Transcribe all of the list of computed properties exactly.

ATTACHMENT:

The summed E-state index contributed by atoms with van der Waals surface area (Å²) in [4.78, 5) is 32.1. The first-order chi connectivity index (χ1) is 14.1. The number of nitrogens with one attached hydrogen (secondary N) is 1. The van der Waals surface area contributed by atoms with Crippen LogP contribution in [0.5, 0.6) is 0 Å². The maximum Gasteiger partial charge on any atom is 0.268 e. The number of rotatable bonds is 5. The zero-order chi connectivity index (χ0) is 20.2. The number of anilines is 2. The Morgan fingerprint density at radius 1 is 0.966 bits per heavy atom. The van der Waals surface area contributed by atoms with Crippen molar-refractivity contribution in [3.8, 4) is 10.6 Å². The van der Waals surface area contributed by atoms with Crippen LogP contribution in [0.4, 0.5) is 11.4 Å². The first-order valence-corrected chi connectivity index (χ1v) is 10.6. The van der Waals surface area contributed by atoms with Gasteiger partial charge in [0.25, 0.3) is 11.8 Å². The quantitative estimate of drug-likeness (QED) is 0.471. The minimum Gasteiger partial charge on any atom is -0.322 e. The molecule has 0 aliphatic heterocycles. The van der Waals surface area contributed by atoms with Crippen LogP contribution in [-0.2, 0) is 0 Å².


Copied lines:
The summed E-state index contributed by atoms with van der Waals surface area (Å²) in [4.78, 5) is 32.1. The first-order chi connectivity index (χ1) is 14.1. The number of nitrogens with one attached hydrogen (secondary N) is 1. The van der Waals surface area contributed by atoms with Crippen LogP contribution in [0.5, 0.6) is 0 Å². The maximum Gasteiger partial charge on any atom is 0.268 e. The number of rotatable bonds is 5. The zero-order chi connectivity index (χ0) is 20.2. The number of anilines is 2. The Morgan fingerprint density at radius 1 is 0.966 bits per heavy atom. The van der Waals surface area contributed by atoms with Crippen molar-refractivity contribution in [3.8, 4) is 10.6 Å². The van der Waals surface area contributed by atoms with Crippen LogP contribution in [0.4, 0.5) is 11.4 Å². The first-order valence-corrected chi connectivity index (χ1v) is 10.6. The van der Waals surface area contributed by atoms with Gasteiger partial charge in [0.25, 0.3) is 11.8 Å². The quantitative estimate of drug-likeness (QED) is 0.471. The minimum Gasteiger partial charge on any atom is -0.322 e. The molecule has 0 aliphatic heterocycles. The van der Waals surface area contributed by atoms with Crippen LogP contribution in [-0.2, 0) is 0 Å².